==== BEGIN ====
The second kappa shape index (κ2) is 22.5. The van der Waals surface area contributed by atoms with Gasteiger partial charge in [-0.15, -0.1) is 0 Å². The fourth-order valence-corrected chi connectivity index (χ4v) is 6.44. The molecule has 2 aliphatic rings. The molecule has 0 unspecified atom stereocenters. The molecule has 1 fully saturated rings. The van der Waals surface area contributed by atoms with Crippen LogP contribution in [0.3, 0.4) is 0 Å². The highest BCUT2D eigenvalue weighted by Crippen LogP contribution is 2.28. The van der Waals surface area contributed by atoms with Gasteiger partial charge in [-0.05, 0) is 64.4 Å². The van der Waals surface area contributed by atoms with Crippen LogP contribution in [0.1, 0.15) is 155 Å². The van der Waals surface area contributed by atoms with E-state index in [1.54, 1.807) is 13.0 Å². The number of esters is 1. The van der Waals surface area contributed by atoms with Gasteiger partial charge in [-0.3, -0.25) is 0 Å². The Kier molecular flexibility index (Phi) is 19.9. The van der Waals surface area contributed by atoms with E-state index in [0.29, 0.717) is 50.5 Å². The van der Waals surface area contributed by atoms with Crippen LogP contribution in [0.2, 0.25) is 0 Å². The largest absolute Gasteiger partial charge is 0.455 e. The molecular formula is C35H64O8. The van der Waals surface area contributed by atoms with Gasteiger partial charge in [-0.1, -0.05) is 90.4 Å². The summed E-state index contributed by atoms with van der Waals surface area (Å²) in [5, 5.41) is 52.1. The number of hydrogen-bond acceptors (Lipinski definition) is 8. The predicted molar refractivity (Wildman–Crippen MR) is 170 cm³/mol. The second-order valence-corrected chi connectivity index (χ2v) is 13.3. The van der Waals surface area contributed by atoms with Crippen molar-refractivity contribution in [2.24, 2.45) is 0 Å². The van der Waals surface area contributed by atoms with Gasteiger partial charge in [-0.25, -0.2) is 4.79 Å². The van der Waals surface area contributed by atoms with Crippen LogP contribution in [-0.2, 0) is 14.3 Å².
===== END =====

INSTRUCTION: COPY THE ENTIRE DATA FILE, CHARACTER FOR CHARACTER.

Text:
The second kappa shape index (κ2) is 22.5. The van der Waals surface area contributed by atoms with Gasteiger partial charge in [-0.15, -0.1) is 0 Å². The fourth-order valence-corrected chi connectivity index (χ4v) is 6.44. The molecule has 2 aliphatic rings. The molecule has 0 unspecified atom stereocenters. The molecule has 1 fully saturated rings. The van der Waals surface area contributed by atoms with Crippen LogP contribution in [0.3, 0.4) is 0 Å². The highest BCUT2D eigenvalue weighted by Crippen LogP contribution is 2.28. The van der Waals surface area contributed by atoms with Gasteiger partial charge in [-0.05, 0) is 64.4 Å². The van der Waals surface area contributed by atoms with Crippen LogP contribution in [0.1, 0.15) is 155 Å². The van der Waals surface area contributed by atoms with E-state index in [1.54, 1.807) is 13.0 Å². The number of esters is 1. The van der Waals surface area contributed by atoms with Gasteiger partial charge in [-0.3, -0.25) is 0 Å². The Kier molecular flexibility index (Phi) is 19.9. The van der Waals surface area contributed by atoms with E-state index in [0.29, 0.717) is 50.5 Å². The van der Waals surface area contributed by atoms with Crippen LogP contribution in [0.2, 0.25) is 0 Å². The largest absolute Gasteiger partial charge is 0.455 e. The molecular formula is C35H64O8. The van der Waals surface area contributed by atoms with Gasteiger partial charge in [-0.1, -0.05) is 90.4 Å². The summed E-state index contributed by atoms with van der Waals surface area (Å²) in [5, 5.41) is 52.1. The number of hydrogen-bond acceptors (Lipinski definition) is 8. The predicted molar refractivity (Wildman–Crippen MR) is 170 cm³/mol. The second-order valence-corrected chi connectivity index (χ2v) is 13.3. The van der Waals surface area contributed by atoms with Crippen molar-refractivity contribution in [2.24, 2.45) is 0 Å². The van der Waals surface area contributed by atoms with Gasteiger partial charge in [-0.25, -0.2) is 4.79 Å². The van der Waals surface area contributed by atoms with Crippen LogP contribution in [-0.2, 0) is 14.3 Å².